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  • Common expenses G–O

    Details on claiming common doctor, specialist or other medical professional expenses for:

    Glasses, contact lenses and anti-glare glasses

    You can't claim a deduction for prescription glasses or contact lenses. These are private expenses.

    See also:

    Grooming

    You can't claim a deduction for hairdressing, cosmetics, or hair and skin care products, even though you may be paid an allowance for grooming and be expected to be well groomed. All grooming products are private expenses.

    Laundry and maintenance

    You can claim a deduction for the cost of washing, drying and ironing clothing you wear at work if it's:

    • protective
    • occupation specific (and not a conventional, everyday piece of clothing)
    • a uniform (non-compulsory registered with AusIndustry and compulsory).

    This also includes laundromat and dry cleaning expenses.

    If your laundry claim is $150 or less, you don't need to keep records but you will still need to be able to explain how you calculated your claim. This isn't an automatic deduction.

    Example: work clothing laundered and maintained by employer

    Nathan is required to wear scrubs when consulting the hospital surgeon on the treatment of his patients. Nathan's scrubs are provided by the hospital and he leaves them in the used scrubs hamper when he changes back into his own clothes to leave the hospital.

    As Nathan doesn't incur any costs for buying, maintaining or cleaning the scrubs he is required to wear, he can't claim a deduction.

    End of example

    See also:

    Meal and snack expenses

    You can't claim a deduction for the cost of food, drink or snacks you consume in the course of your normal working hours, even if you receive a meal allowance. These are private expenses.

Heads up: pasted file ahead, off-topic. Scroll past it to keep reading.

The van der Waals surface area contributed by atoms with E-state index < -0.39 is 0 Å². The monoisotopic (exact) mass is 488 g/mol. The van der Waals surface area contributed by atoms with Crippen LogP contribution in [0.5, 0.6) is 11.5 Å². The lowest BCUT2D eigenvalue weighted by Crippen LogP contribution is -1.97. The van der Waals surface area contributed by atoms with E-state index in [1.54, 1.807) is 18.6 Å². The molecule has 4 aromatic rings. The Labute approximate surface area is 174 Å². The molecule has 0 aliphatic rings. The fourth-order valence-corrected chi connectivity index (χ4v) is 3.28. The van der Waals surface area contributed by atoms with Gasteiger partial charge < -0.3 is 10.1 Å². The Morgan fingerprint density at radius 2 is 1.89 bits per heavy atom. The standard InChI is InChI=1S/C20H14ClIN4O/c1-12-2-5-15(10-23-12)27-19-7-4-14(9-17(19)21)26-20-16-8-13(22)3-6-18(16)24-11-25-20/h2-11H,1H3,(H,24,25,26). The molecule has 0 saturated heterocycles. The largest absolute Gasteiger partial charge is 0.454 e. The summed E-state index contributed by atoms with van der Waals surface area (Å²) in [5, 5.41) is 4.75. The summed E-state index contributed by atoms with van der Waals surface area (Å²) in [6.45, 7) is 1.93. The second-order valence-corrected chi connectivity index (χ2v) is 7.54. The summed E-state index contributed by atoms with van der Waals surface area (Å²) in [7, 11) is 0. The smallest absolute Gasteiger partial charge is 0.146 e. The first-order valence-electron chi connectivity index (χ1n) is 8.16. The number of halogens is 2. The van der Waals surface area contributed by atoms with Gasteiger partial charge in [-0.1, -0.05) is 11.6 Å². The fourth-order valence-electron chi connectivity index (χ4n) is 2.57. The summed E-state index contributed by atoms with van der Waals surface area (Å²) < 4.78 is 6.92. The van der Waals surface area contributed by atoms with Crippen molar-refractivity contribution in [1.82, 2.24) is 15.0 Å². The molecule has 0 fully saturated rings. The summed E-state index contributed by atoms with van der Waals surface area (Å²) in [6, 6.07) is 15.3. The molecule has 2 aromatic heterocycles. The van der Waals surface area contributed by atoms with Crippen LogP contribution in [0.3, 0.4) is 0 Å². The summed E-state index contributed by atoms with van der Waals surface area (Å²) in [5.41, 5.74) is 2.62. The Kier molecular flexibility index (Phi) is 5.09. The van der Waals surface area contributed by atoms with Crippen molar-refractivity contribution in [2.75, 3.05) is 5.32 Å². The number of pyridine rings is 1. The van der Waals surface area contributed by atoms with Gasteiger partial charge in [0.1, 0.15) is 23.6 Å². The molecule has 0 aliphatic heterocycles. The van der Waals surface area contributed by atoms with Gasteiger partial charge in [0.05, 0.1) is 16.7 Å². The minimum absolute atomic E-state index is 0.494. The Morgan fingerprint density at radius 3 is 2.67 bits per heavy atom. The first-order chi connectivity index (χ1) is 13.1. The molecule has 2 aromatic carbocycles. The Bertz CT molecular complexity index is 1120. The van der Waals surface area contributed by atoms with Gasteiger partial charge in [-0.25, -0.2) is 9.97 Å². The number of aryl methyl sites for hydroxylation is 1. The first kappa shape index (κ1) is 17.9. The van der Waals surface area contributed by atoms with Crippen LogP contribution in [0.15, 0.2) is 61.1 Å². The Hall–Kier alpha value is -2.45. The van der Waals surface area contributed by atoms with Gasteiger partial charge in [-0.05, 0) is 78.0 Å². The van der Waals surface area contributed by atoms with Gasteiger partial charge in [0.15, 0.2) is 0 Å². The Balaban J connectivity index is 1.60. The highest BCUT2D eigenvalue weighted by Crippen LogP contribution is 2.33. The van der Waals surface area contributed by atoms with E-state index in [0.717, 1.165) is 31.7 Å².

You may be able to claim a deduction for meals when you travel for work – see doctor, specialist or other medical professionals' Travel expenses.

    You may be able to claim a deduction for meals when you work overtime – see doctor, specialist or other medical professionals' Overtime meal expenses.

    Medical equipment

    You can claim a deduction for the cost of medical equipment and the cost of insurance for that equipment. For example, you can claim a deduction for the cost of stethoscopes and scales.

    Overtime meal expenses

    You can claim a deduction for the cost of a meal you buy and eat when you work overtime, if you receive an overtime meal allowance under an industrial law, award or enterprise agreement and it's included in your assessable income.

    You can't claim a deduction if your overtime meal allowance is rolled into your salary and wages and not included as a separate allowance on your income statement or payment summary.

    You are generally required to get and keep written evidence, such as receipts, when you claim a deduction for overtime meal expenses. However, each year we set a reasonable amount you can claim for overtime meal expenses without receipts. If you received an overtime meal allowance, are claiming a deduction and spent:

    • up to the reasonable amount, you don't have to get and keep receipts
    • more than the reasonable amount, you must get and keep receipts for all your expenses.

    In all cases, you need to be able to show:

    • you spent the money
    • how you calculated your claim.

    See also:

    • Overtime meals
    • TD 2019/11 Income tax: what are the reasonable travel and overtime amounts for the 2019–20 income year?

    For more doctor, specialist or other medical professionals' expenses, see:

      Last modified: 01 May 2020QC 56091